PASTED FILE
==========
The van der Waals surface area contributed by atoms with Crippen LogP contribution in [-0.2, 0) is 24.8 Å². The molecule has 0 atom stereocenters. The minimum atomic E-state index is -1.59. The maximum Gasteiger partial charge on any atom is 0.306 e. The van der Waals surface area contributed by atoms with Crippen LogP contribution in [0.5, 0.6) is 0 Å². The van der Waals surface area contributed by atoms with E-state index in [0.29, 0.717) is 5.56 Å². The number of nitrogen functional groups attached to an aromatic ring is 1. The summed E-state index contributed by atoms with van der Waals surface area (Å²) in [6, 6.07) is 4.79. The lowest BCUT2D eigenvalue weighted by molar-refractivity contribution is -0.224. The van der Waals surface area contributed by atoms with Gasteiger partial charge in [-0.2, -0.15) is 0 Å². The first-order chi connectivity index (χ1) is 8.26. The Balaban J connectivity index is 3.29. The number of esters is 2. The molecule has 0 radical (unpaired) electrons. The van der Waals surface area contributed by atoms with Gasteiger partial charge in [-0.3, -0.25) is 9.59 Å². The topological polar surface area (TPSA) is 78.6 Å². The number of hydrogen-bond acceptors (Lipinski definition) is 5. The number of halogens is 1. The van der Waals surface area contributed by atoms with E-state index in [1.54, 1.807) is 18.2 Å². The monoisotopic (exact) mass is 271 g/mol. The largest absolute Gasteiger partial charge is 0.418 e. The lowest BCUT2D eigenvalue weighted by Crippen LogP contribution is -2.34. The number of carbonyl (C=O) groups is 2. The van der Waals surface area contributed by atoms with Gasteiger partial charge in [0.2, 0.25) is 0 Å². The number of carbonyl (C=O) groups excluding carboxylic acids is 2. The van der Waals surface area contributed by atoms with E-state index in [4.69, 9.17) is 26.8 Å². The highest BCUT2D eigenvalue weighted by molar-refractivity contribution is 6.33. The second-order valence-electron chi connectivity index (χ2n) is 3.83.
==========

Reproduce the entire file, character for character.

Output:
The van der Waals surface area contributed by atoms with Crippen LogP contribution in [-0.2, 0) is 24.8 Å². The molecule has 0 atom stereocenters. The minimum atomic E-state index is -1.59. The maximum Gasteiger partial charge on any atom is 0.306 e. The van der Waals surface area contributed by atoms with Crippen LogP contribution in [0.5, 0.6) is 0 Å². The van der Waals surface area contributed by atoms with E-state index in [0.29, 0.717) is 5.56 Å². The number of nitrogen functional groups attached to an aromatic ring is 1. The summed E-state index contributed by atoms with van der Waals surface area (Å²) in [6, 6.07) is 4.79. The lowest BCUT2D eigenvalue weighted by molar-refractivity contribution is -0.224. The van der Waals surface area contributed by atoms with Gasteiger partial charge in [-0.2, -0.15) is 0 Å². The first-order chi connectivity index (χ1) is 8.26. The Balaban J connectivity index is 3.29. The number of esters is 2. The molecule has 0 radical (unpaired) electrons. The van der Waals surface area contributed by atoms with Gasteiger partial charge in [-0.3, -0.25) is 9.59 Å². The topological polar surface area (TPSA) is 78.6 Å². The number of hydrogen-bond acceptors (Lipinski definition) is 5. The number of halogens is 1. The van der Waals surface area contributed by atoms with E-state index in [1.54, 1.807) is 18.2 Å². The monoisotopic (exact) mass is 271 g/mol. The largest absolute Gasteiger partial charge is 0.418 e. The lowest BCUT2D eigenvalue weighted by Crippen LogP contribution is -2.34. The number of carbonyl (C=O) groups is 2. The van der Waals surface area contributed by atoms with Gasteiger partial charge in [0.2, 0.25) is 0 Å². The number of carbonyl (C=O) groups excluding carboxylic acids is 2. The van der Waals surface area contributed by atoms with E-state index in [4.69, 9.17) is 26.8 Å². The highest BCUT2D eigenvalue weighted by molar-refractivity contribution is 6.33. The second-order valence-electron chi connectivity index (χ2n) is 3.83.